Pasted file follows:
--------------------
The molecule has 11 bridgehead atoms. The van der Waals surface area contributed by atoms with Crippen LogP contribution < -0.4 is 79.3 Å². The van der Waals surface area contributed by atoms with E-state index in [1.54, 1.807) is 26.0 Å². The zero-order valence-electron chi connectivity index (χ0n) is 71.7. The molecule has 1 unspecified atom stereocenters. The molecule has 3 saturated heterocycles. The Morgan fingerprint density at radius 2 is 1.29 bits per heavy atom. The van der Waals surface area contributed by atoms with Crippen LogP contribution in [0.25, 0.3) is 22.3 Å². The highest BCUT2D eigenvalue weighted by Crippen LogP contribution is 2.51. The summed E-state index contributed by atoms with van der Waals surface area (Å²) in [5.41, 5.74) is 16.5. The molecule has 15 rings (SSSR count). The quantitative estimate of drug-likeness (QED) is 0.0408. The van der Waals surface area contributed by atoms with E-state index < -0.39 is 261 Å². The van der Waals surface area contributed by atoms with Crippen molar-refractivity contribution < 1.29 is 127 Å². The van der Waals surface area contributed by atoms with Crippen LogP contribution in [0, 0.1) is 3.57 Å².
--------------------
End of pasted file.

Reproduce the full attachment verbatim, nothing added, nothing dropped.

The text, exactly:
The molecule has 11 bridgehead atoms. The van der Waals surface area contributed by atoms with Crippen LogP contribution < -0.4 is 79.3 Å². The van der Waals surface area contributed by atoms with E-state index in [1.54, 1.807) is 26.0 Å². The zero-order valence-electron chi connectivity index (χ0n) is 71.7. The molecule has 1 unspecified atom stereocenters. The molecule has 3 saturated heterocycles. The Morgan fingerprint density at radius 2 is 1.29 bits per heavy atom. The van der Waals surface area contributed by atoms with Crippen LogP contribution in [0.25, 0.3) is 22.3 Å². The highest BCUT2D eigenvalue weighted by Crippen LogP contribution is 2.51. The summed E-state index contributed by atoms with van der Waals surface area (Å²) in [5.41, 5.74) is 16.5. The molecule has 15 rings (SSSR count). The quantitative estimate of drug-likeness (QED) is 0.0408. The van der Waals surface area contributed by atoms with E-state index < -0.39 is 261 Å². The van der Waals surface area contributed by atoms with Crippen molar-refractivity contribution < 1.29 is 127 Å². The van der Waals surface area contributed by atoms with Crippen LogP contribution in [0, 0.1) is 3.57 Å².